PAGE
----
A firewall is a dedicated appliance, or software
running on another computer, which inspects network traffic passing
through it, and denies or permits passage based on a set of rules.
A firewall's basic task is to regulate some of the flow of traffic between computer networks of different trust levels.
Typical examples are the Internet which is a zone with no trust and an internal network
which is a zone of higher trust.
A zone with an intermediate trust
level, situated between the Internet and a trusted internal network, is
often referred to as a "perimeter network" or Demilitarized zone (DMZ).
Without proper configuration, a firewall can often become worthless.
Standard security practices dictate a "default-deny" firewall ruleset,
in which the only network connections which are allowed are the ones
that have been explicitly allowed. Unfortunately, such a configuration
requires detailed understanding of the network applications and
endpoints required for the organization's day-to-day operation.
businesses lack such understanding, and therefore implement a
"default-allow" ruleset, in which all traffic is allowed unless it has
been specifically blocked. This configuration makes inadvertent network
connections and system compromise much more likely.
Firewalls permit a Stateful Packet Inspection (SPI) and give DoS attack protection
A router is a computer whose software and hardware are usually tailored to the tasks of routing and forwarding information.
Routers generally contain a specialized operating system (e.g. Cisco's IOS or Juniper Networks JUNOS and JUNOSe or Extreme Networks XOS), RAM, NVRAM, flash memory, and one or more processors, as well as two or more network interfaces.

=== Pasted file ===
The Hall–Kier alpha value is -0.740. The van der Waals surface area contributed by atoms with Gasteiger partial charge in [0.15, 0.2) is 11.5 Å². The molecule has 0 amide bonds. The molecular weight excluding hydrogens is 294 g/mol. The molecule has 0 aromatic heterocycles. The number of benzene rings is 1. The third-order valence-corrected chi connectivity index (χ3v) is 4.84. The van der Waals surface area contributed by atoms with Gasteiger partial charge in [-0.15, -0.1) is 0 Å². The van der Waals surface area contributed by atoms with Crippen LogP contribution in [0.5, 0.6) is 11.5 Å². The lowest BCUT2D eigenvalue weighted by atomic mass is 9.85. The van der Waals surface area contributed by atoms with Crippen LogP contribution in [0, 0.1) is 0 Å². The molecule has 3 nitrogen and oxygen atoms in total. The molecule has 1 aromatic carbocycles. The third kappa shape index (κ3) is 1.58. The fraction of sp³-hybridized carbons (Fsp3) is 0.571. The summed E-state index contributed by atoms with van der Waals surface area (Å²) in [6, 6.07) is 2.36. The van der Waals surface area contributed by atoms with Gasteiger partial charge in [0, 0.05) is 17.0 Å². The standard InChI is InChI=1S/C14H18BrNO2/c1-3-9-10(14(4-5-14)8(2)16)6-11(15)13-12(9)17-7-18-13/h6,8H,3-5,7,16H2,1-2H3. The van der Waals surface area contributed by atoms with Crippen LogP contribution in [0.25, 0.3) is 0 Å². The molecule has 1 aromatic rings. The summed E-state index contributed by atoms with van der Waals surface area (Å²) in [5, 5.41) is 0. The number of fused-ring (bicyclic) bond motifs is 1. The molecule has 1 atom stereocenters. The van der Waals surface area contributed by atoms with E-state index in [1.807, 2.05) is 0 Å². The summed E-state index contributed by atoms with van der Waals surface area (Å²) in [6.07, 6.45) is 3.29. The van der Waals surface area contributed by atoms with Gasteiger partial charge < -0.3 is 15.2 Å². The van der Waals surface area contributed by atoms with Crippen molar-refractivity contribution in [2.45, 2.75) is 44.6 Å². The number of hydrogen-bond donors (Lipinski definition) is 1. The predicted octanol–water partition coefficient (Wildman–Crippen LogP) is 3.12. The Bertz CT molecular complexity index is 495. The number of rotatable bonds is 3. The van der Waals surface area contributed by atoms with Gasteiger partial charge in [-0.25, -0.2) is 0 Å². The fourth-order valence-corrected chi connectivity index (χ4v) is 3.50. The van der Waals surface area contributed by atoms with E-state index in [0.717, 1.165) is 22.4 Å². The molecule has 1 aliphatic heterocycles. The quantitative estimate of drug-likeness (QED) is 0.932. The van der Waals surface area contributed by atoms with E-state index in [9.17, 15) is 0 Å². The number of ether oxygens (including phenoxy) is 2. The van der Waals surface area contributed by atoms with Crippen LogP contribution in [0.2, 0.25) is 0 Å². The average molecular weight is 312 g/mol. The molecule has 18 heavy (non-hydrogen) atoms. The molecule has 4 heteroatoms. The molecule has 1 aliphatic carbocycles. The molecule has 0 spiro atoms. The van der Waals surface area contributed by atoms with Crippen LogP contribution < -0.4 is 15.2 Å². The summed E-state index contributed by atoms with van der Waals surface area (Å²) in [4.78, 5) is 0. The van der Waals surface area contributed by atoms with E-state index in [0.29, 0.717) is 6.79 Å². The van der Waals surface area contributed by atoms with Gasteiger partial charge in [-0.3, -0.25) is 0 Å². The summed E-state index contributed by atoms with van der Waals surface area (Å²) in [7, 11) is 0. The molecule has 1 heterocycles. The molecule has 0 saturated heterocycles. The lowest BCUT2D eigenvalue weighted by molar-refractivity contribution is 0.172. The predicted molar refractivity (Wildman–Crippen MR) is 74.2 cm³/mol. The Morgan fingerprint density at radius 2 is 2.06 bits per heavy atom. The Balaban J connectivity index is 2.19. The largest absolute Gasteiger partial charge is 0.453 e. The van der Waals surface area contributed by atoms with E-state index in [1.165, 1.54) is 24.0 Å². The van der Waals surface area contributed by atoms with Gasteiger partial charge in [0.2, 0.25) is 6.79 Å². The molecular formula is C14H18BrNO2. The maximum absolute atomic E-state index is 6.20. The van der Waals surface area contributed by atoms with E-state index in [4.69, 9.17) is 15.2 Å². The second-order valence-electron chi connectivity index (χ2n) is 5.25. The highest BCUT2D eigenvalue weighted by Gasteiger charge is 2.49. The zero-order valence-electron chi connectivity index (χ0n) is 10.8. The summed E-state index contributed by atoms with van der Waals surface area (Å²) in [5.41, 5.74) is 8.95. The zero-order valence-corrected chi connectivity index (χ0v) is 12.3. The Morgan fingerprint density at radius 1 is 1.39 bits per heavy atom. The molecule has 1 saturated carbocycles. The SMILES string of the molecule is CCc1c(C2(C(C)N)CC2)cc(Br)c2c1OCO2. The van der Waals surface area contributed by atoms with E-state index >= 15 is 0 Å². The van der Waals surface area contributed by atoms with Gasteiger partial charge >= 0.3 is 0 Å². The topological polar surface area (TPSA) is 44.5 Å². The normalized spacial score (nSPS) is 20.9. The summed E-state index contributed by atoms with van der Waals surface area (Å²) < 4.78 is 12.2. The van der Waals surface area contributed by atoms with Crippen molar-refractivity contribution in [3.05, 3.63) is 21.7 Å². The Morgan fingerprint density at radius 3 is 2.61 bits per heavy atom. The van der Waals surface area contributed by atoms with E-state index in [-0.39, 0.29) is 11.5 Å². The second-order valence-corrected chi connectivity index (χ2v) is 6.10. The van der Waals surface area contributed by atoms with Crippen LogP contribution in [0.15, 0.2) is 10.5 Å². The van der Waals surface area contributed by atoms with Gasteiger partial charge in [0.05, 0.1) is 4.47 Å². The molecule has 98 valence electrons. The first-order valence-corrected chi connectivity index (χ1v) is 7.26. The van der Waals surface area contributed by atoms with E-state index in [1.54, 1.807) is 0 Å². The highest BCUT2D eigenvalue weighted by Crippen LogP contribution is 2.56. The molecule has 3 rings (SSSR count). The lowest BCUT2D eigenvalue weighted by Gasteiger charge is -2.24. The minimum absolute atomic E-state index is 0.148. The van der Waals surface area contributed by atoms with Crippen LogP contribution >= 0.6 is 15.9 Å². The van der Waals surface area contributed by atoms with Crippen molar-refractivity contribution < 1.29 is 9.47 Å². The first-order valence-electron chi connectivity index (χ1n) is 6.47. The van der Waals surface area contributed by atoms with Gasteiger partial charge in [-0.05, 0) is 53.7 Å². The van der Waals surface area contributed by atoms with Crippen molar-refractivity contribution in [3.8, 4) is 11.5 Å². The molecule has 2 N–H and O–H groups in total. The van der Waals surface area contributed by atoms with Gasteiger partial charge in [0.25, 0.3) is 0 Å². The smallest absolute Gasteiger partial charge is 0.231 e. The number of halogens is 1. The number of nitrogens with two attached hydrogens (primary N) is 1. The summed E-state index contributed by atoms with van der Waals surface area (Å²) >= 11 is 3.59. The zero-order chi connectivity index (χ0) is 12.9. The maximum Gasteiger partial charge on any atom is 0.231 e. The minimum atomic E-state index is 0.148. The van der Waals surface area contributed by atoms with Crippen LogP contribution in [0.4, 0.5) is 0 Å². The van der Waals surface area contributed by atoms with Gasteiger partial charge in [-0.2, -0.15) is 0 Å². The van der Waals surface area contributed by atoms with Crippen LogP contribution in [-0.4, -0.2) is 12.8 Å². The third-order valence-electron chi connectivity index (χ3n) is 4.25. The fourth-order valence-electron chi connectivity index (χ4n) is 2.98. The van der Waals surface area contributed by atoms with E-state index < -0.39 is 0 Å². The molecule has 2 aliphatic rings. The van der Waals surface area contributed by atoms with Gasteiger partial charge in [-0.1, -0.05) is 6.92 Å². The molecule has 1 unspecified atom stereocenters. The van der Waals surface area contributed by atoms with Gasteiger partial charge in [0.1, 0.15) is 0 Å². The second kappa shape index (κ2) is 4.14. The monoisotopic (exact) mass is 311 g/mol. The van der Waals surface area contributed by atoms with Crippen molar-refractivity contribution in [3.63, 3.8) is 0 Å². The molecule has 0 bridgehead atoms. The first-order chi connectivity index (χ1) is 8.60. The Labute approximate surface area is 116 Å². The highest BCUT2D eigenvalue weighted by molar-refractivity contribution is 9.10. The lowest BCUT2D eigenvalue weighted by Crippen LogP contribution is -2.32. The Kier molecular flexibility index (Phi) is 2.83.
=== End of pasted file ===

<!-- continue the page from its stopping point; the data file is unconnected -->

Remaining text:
High-end routers contain many processors and specialized Application-specific integrated circuits (ASIC) and do a great deal of parallel processing.
Chassis based systems like the Nortel MERS-8600 or ERS-8600 routing switch have multiple ASICs on every module and allow for a wide variety of LAN, MAN, METRO, and WAN port technologies or other connections that are customizable.
Much simpler routers are used where cost is important and the demand is low, for example in providing a home internet service.
With appropriate software (such as Untangle, SmoothWall, XORP or Quagga), a standard PC can act as a router.
Routers connect two or more logical subnets, which do not necessarily map one-to-one to the physical interfaces of the router.
The term layer 3 switch often is used interchangeably with router, but switch is really a general term without a rigorous technical definition. In marketing usage, it is generally optimized for Ethernet LAN interfaces and may not have other physical interface types.
Routers operate in two different planes:
If you want outbound protection then install a software firewall.
If you have not set any rules with the router the default allow all outbound will apply (default inbound is block all).
You don't necessary need a software firewall behind a router and many don't use one it may depend on experience.
Firewalls in routers can be configured with rules for inbound and outbound or another tool may be used. If you feel it will help with and take care of the outbound then why not - something light and unobtrusive.
The issue of having an outbound FW depend on the risk profile you have on the www. If you just do email and light surfing for receipts and weather then everything you are doing is fine. Security trumps speed.
If on the other hand you keep financial and private information on your PC and purchase items on credit and do on line banking then your risk of identity theft is higher.
In the latter case leave the firewall ON.
Outbound protection is a must when bank transactions are involved.
Problems in PC security terms are of different kind and the worst of them are never spotted.
Keep the SW firewall (e.g.ComodoPF) and don't let anything except browser, downloader and other safe apps out.
All the malware writers put the best of their skill to make trojans, keyloggers, etc. undetectable.
Hundreds of thousands of PCs are part of zombie networks and the owners think everything is OK.